427 F2d 344 National Labor Relations Board v. Standard Forge and Axle Company
427 F.2d 344
NATIONAL LABOR RELATIONS BOARD, Petitioner,
STANDARD FORGE AND AXLE COMPANY, Inc., Respondent.
No. 27161 Summary Calendar.
United States Court of Appeals, Fifth Circuit.
May 21, 1970.
Marcel Mallet-Prevost, Asst. General Counsel, N.L.R.B., Washington, D. C., John F. LeBus, Director, Region 15, N.L.R.B., New Orleans, La., for petitioner.
John Bacheller, Jr., C. Lash Harrison, William W. Alexander, Jr., Atlanta, Ga., for respondent.
ON PETITION FOR REHEARING
Before THORNBERRY and MORGAN, Circuit Judges.*
Petitioner Standard Forge and Axle Company calls attention to the fact that this Court did not address itself to the question of the legality of two Company publications, directed toward employees, in our previous opinion. We now do so.
The Company distributed two pre-election publications along with the letter of February 9, 1967. One publication was entitled "An Important Message for You." Inside, there were reproductions of newspaper articles depicting strike violence along with statements reading: "Innocent People Suffer Most," "No Value on Human Lives," "Weeks Without Pay," "Investigation," "Double Cross" and "Thousands Idled." The other pamphlet was entitled "What The Union Can Do For You" and contained only blank pages.
We agree with petitioner that neither of these two publications can be raised to the level of an 8(a) (1) violation. The publication entitled "An Important Message For You" is permissible, though strong propaganda. There is no indication that the events depicted were not true or misrepresented. This publication is nothing more than a pessimistic prediction of what the employer thought unionism would lead to. Such predictions, within limits, are allowable. Southwire Company v. N.L.R.B., 5th Cir. 1967, 383 F.2d 235. The pamphlet entitled "What The Union Can Do For You" was nothing more than a comic attempt at propaganda. Therefore, in regard to these and like publications the Board's order to cease and desist does not apply.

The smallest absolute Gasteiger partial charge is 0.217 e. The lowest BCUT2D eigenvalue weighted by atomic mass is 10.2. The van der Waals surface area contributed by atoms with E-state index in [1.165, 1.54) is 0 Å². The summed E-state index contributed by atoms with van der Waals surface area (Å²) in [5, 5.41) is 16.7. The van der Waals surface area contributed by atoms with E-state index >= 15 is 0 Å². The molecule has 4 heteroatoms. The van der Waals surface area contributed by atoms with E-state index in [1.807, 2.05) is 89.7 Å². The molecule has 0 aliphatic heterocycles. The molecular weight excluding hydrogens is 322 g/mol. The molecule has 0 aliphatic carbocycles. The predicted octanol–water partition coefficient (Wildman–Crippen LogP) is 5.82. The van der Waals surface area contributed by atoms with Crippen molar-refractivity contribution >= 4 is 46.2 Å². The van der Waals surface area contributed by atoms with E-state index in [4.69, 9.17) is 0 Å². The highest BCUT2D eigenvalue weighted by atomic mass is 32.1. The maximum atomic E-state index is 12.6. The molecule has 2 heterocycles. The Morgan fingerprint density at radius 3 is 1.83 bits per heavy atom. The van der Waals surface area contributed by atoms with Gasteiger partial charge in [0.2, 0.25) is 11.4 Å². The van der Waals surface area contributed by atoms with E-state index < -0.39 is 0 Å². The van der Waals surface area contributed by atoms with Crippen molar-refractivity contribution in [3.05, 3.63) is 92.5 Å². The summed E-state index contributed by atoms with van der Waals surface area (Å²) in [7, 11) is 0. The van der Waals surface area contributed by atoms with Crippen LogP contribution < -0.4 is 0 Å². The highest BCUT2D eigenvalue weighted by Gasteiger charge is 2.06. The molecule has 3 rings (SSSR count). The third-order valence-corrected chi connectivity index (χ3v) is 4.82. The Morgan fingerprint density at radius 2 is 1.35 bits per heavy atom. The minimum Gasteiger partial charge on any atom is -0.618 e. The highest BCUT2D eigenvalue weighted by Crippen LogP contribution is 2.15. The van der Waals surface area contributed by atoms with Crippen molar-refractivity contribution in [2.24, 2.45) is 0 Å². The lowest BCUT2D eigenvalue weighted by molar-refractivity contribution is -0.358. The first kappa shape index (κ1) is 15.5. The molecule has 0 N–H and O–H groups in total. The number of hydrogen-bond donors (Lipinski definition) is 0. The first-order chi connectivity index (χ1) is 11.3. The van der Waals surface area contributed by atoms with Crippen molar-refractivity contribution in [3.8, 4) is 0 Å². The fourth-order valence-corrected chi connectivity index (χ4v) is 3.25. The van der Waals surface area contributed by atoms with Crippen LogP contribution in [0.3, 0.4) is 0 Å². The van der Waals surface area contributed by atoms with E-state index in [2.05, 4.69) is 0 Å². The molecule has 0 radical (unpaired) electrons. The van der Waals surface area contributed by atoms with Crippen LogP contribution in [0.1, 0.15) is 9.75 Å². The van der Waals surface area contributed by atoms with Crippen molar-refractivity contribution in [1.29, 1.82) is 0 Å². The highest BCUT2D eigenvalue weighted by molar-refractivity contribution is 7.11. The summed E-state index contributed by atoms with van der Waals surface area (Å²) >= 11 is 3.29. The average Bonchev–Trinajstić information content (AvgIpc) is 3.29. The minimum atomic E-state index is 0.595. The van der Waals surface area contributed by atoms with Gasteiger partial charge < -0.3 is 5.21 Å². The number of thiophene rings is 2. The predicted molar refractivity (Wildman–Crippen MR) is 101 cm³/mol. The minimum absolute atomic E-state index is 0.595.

Likewise, the petitioner's argument that the Board's cease and desist order is too broad is well taken. The Board order calls for the Company to cease violations of the Act "in any other manner." As in Southwire Company v. N.L.R.B., supra, the record does not warrant such prohibition of future conduct. We therefore limit the Board's Order to cease and desist to conduct of a "like or related manner" to that previously found to be violative of the Act.
The other points raised by petitioner do not merit reconsideration. Therefore, it is ordered that the petition for rehearing filed in the above entitled and numbered cause be and the same is hereby denied.
Judge Carswell participated in the original decision but did not take part in the denial of this petition for rehearing